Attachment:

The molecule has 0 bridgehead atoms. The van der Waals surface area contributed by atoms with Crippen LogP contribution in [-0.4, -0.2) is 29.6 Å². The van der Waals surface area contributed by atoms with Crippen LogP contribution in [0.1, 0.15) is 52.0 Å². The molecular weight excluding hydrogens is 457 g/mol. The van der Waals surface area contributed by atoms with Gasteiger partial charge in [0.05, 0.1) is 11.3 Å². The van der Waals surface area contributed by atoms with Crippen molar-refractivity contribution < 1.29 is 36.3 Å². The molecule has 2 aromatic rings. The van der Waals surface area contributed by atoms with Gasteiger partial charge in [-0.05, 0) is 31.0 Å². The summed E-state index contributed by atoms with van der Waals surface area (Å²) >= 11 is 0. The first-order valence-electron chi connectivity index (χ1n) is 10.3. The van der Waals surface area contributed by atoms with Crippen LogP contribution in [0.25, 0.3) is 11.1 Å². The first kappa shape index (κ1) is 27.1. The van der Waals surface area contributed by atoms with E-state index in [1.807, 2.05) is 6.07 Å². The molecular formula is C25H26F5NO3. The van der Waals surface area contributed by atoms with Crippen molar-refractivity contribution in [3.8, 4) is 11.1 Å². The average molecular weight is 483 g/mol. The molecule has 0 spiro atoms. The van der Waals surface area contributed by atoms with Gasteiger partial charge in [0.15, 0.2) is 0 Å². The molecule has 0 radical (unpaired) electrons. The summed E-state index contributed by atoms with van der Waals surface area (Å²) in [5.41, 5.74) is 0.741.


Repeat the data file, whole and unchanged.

The molecule has 0 bridgehead atoms. The van der Waals surface area contributed by atoms with Crippen LogP contribution in [-0.4, -0.2) is 29.6 Å². The van der Waals surface area contributed by atoms with Crippen LogP contribution in [0.1, 0.15) is 52.0 Å². The molecular weight excluding hydrogens is 457 g/mol. The van der Waals surface area contributed by atoms with Gasteiger partial charge in [0.05, 0.1) is 11.3 Å². The van der Waals surface area contributed by atoms with Crippen molar-refractivity contribution < 1.29 is 36.3 Å². The molecule has 2 aromatic rings. The van der Waals surface area contributed by atoms with Gasteiger partial charge in [-0.05, 0) is 31.0 Å². The summed E-state index contributed by atoms with van der Waals surface area (Å²) >= 11 is 0. The first-order valence-electron chi connectivity index (χ1n) is 10.3. The van der Waals surface area contributed by atoms with Crippen LogP contribution in [0.25, 0.3) is 11.1 Å². The first kappa shape index (κ1) is 27.1. The van der Waals surface area contributed by atoms with E-state index in [1.807, 2.05) is 6.07 Å². The molecular formula is C25H26F5NO3. The van der Waals surface area contributed by atoms with Crippen molar-refractivity contribution in [3.8, 4) is 11.1 Å². The average molecular weight is 483 g/mol. The molecule has 0 spiro atoms. The van der Waals surface area contributed by atoms with Gasteiger partial charge in [0.15, 0.2) is 0 Å². The molecule has 0 radical (unpaired) electrons. The summed E-state index contributed by atoms with van der Waals surface area (Å²) in [5.41, 5.74) is 0.741.